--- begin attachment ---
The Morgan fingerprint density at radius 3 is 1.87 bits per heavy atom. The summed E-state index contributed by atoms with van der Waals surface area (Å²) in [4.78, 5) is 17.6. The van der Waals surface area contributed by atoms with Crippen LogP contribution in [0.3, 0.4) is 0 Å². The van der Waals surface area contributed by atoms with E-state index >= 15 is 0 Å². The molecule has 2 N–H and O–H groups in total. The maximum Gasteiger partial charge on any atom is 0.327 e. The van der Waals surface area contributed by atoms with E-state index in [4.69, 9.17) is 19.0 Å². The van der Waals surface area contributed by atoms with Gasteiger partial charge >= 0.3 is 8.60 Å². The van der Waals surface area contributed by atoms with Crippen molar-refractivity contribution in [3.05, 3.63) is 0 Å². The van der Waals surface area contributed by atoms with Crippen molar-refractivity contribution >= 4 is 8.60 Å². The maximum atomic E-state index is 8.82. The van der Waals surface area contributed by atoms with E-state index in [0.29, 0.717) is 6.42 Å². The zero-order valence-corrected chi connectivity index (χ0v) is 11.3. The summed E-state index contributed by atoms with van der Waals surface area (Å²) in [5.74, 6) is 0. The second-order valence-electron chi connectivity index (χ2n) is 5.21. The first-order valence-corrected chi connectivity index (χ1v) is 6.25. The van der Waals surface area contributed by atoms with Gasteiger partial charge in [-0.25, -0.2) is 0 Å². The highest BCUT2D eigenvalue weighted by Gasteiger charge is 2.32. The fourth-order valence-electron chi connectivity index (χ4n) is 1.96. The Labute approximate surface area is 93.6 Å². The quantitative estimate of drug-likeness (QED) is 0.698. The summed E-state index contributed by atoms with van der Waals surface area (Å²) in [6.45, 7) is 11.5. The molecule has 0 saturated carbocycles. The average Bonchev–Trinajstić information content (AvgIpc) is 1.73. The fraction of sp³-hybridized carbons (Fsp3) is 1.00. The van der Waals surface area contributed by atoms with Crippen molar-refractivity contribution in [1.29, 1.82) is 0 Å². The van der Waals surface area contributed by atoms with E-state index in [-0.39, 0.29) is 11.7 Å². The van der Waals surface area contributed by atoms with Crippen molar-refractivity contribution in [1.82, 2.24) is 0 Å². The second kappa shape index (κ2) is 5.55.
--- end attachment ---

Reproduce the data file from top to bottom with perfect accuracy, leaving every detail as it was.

The Morgan fingerprint density at radius 3 is 1.87 bits per heavy atom. The summed E-state index contributed by atoms with van der Waals surface area (Å²) in [4.78, 5) is 17.6. The van der Waals surface area contributed by atoms with Crippen LogP contribution in [0.3, 0.4) is 0 Å². The van der Waals surface area contributed by atoms with E-state index >= 15 is 0 Å². The molecule has 2 N–H and O–H groups in total. The maximum Gasteiger partial charge on any atom is 0.327 e. The van der Waals surface area contributed by atoms with E-state index in [4.69, 9.17) is 19.0 Å². The van der Waals surface area contributed by atoms with Gasteiger partial charge >= 0.3 is 8.60 Å². The van der Waals surface area contributed by atoms with Crippen molar-refractivity contribution in [3.05, 3.63) is 0 Å². The van der Waals surface area contributed by atoms with Crippen molar-refractivity contribution >= 4 is 8.60 Å². The maximum atomic E-state index is 8.82. The van der Waals surface area contributed by atoms with E-state index in [0.29, 0.717) is 6.42 Å². The zero-order valence-corrected chi connectivity index (χ0v) is 11.3. The summed E-state index contributed by atoms with van der Waals surface area (Å²) in [5.74, 6) is 0. The second-order valence-electron chi connectivity index (χ2n) is 5.21. The first-order valence-corrected chi connectivity index (χ1v) is 6.25. The van der Waals surface area contributed by atoms with Gasteiger partial charge in [-0.25, -0.2) is 0 Å². The highest BCUT2D eigenvalue weighted by Gasteiger charge is 2.32. The fourth-order valence-electron chi connectivity index (χ4n) is 1.96. The Labute approximate surface area is 93.6 Å². The quantitative estimate of drug-likeness (QED) is 0.698. The summed E-state index contributed by atoms with van der Waals surface area (Å²) in [6.45, 7) is 11.5. The molecule has 0 saturated carbocycles. The average Bonchev–Trinajstić information content (AvgIpc) is 1.73. The fraction of sp³-hybridized carbons (Fsp3) is 1.00. The van der Waals surface area contributed by atoms with Crippen molar-refractivity contribution in [1.29, 1.82) is 0 Å². The van der Waals surface area contributed by atoms with E-state index in [-0.39, 0.29) is 11.7 Å². The van der Waals surface area contributed by atoms with Crippen molar-refractivity contribution in [1.82, 2.24) is 0 Å². The second kappa shape index (κ2) is 5.55.